I enjoyed the cast, the concept, the CGI, Caesar (that goes without say), and the story. It was well paced, never leaving you confused or wondering what the hell had happened. Seeing how Caesar came to live with Will was great, he was adorable, and it was amazing how much he helped Charles become more stable. The psychology behind Caesar’s intelligence and desire to make new connections and all was also completely believable and understandable. The ties between Will, Charles and Caesar is very sweet, they bond together in the closest for of family.

Andy Serkis delivered another grand performance for his motion capture repertoire, and truly dominates in this role. Tom Felton seems destined to play the jackass forever more since his stint as Draco Malfoy, and he was really so reprehensible in here. Ugh. Brian Cox returns once again as a villainous character, also very unlikable. It was terribly sad, getting the testing portrayal from the chimpanzee’s side, and was well crafted.

The score worked wonders, too. Caesar being separated from caring family and thrown to the wolves, so to speak, it difficult, but it is fantastic to see the ape grow, to create ties with his own kind, to see his similarities with them as well as where they differ. I really liked the friendship he and Maurice had with one another, it was sweet. This is one of those films that really needs to be seen, it is exceptionally well done, and will draw in just about any viewer.

Review: Spider-Man 2 (2004)

7

Spider-Man 2 Movie Poster 2004

“Now… let’s see who’s behind the mask.”
– Harry Osborn

Peter Parker (Tobey Maguire) is done with high school and knee deep in a really horrid dead end job, though his double life and Spider-Man is going incredibly well. Crime rates are down, and he is slowly but surely climbing the rungs at the Daily Bugle (who is claiming Spider-Man is a criminal), though the jobs are sporadic and mostly insignificant. As if Peter’s life does not suck enough, he loses his useless pizza delivery job, and is having a really hard time at school as he is missing a lot of classes and his homework is always late. Dr Curt Connors (Dylan Baker) is progressively getting more and more tired of his once-star pupil.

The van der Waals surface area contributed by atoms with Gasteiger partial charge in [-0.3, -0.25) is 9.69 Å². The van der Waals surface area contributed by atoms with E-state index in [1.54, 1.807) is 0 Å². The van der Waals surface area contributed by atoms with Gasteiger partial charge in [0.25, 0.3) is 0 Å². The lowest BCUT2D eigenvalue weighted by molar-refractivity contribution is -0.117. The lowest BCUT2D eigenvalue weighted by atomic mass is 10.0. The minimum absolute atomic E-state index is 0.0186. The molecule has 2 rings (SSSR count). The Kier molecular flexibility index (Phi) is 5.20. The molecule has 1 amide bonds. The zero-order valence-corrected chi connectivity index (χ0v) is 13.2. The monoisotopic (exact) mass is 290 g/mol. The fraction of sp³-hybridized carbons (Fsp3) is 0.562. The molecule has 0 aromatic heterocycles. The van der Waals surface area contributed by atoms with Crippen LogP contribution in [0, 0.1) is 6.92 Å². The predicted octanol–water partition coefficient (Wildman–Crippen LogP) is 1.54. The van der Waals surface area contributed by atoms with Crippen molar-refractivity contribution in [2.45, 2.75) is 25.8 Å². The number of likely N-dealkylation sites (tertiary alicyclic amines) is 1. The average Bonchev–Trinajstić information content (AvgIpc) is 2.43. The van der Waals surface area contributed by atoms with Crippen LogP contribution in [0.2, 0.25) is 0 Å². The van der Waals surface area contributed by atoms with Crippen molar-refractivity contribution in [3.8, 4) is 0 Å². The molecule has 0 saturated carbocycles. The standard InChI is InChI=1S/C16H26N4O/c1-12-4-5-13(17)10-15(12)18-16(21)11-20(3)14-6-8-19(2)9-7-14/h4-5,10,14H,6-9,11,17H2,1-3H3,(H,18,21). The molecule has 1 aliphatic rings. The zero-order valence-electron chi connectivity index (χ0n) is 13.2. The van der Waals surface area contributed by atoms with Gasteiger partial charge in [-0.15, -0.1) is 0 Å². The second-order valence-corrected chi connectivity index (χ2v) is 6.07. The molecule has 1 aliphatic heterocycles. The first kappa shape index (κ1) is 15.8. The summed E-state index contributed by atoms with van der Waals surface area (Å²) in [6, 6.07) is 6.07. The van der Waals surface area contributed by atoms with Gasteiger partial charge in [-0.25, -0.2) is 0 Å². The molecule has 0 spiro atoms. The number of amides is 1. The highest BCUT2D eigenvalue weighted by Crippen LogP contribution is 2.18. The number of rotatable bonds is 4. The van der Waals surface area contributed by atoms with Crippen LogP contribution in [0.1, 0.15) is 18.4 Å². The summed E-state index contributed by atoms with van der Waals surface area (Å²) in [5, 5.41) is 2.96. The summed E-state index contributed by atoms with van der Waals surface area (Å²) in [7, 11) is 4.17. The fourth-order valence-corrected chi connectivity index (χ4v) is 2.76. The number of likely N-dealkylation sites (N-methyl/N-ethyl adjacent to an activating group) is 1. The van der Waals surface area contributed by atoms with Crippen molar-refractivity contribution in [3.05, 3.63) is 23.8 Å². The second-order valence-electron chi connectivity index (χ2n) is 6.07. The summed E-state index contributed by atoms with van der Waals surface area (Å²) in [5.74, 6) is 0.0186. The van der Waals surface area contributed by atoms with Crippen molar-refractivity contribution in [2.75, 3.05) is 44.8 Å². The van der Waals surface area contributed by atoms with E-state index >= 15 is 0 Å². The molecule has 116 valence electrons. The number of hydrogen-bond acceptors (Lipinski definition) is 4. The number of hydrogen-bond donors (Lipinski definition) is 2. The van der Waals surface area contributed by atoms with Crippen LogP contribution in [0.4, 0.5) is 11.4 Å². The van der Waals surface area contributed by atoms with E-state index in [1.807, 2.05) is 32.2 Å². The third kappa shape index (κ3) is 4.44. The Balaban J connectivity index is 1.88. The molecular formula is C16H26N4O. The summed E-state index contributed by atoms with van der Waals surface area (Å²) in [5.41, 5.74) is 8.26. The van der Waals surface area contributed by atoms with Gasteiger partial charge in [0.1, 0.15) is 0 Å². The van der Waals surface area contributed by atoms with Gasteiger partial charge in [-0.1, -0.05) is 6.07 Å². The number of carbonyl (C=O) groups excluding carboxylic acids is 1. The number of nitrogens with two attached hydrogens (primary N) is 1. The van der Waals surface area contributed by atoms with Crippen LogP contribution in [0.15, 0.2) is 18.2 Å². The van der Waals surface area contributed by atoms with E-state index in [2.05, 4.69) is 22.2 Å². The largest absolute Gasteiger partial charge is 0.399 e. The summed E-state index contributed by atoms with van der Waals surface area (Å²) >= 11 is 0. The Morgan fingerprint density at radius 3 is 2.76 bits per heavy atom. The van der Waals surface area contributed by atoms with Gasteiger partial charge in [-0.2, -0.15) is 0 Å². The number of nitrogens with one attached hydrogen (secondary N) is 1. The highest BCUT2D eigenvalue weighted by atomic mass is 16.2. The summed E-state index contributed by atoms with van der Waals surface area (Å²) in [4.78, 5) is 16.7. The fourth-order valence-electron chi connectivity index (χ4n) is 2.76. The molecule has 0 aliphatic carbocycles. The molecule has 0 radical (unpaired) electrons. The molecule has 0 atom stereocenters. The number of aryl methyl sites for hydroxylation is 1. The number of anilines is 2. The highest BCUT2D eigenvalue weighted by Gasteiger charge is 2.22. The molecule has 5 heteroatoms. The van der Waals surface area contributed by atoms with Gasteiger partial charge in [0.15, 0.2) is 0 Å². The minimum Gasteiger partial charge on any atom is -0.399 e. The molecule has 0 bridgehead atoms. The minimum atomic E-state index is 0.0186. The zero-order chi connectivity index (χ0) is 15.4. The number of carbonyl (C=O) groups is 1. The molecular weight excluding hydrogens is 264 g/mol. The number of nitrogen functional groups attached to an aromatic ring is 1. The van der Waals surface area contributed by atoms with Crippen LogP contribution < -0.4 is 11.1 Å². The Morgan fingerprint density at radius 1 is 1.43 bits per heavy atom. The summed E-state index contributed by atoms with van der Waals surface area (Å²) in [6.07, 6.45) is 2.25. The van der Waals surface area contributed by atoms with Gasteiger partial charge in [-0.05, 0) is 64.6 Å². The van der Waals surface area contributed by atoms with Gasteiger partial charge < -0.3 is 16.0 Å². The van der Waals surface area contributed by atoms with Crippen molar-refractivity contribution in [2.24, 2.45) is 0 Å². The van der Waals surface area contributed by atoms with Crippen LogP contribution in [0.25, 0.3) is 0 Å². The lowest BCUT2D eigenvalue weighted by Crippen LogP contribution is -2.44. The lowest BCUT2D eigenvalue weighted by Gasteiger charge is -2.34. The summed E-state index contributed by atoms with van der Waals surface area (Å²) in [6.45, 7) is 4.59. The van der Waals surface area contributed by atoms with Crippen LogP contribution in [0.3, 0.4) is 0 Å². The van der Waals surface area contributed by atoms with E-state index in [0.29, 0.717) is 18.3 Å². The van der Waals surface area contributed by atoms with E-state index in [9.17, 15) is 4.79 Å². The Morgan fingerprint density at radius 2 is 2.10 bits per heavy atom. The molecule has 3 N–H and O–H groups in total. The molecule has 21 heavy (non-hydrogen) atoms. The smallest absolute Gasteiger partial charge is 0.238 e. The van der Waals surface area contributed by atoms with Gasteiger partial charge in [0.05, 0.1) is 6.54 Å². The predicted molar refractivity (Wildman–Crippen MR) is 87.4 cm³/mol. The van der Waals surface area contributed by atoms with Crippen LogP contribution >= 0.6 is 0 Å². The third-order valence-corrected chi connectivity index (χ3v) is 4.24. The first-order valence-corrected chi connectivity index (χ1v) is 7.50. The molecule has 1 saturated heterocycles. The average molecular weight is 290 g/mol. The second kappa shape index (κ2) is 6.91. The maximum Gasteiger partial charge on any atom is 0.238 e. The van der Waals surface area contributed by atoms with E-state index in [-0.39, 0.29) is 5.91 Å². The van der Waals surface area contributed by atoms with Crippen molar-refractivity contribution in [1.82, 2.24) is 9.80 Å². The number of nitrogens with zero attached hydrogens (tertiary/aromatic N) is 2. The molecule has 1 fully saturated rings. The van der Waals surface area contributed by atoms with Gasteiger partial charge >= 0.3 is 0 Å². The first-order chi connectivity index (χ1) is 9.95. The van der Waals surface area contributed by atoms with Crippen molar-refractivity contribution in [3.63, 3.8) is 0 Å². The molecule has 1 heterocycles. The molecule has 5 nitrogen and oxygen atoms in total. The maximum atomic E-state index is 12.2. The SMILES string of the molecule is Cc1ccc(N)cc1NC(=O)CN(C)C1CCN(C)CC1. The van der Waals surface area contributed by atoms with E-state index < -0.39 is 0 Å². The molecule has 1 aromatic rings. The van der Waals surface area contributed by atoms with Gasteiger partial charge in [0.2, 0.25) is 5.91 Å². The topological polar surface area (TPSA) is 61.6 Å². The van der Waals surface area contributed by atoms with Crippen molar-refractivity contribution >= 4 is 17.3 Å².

Peter’s best friend, Harry Osborn (James Franco), is intent of finding Spider-Man and making him pay for the loss of his father. He becomes obsessed with the notion of revenge. He has taken over Oscorp, and the business is very successful. Peter and Harry start drifting when Peter refuses to give Spider-Man’s whereabouts to Harry, who despises the fact that Peter is protecting what he feels to be a villain. The love of Peter’s life, Mary Jane Watson (Kirsten Dunst) is becoming a successful star, and is dating and becomes engaged to Daily Bugle mogul J Jonah Jameson’s (J.K. Simmons) son John Jameson (Daniel Gillies). However, Mary Jane is still in love with Spider-Man, and houses her suspicions of Peter being that visage.

The ultra famous upside down kiss

The ultra famous upside down kiss

Finally Peter’s powers start to dwindle and disappear, leaving him in rather an uncomfortable predicament. He has no idea what the issue is, and a doctor that he sees for his restlessness tells him that he is at a crossroads and needs to choose what path he will take: the hero or normality, basically. Peter crumbles and confesses to his Aunt May Parker (Rosemary Harris) the circumstances surrounding Uncle Ben’s (Cliff Robertson) death, and the guilt he carries with him daily. The news hurts her, and she is already in dire straits as it is, both emotionally as well as financially. Two years of crime fighting in secret and losing his real life’s friends and family has finally come knocking to take its toll. Peter chooses a simple, plain and boring life, and things start looking up for him again.

Epic train fight

Epic train fight

Brilliant scientist Dr Otto Octavius (Alfred Molina) attempts a fusion experiment that Harry is funding. Naturally the experiment would go horribly wrong, and his wife Roaslie (Donna Murphy) pays the ultimate price: her life. Bitter and angry, and the regulator between the fusion and his brain shattered, Doctor Octopus rises to tear the city apart. Peter’s giving up the crime-fighter’s life seems to have been a rash decision. He will have to re-evaluate his intentions, and choose his destiny once again, the same as he did years ago. Spider-Man has never been needed more, and Peter rises to the occasion in suited red and blue.

When revenge is not as simple as you would have hoped

When revenge is not as simple as you would have hoped

Will Peter be able to repair his shattered friendship with Harry as well as score the girl of his dreams? Will he ever really learn how to successfully balance his two lives with minor repercussions?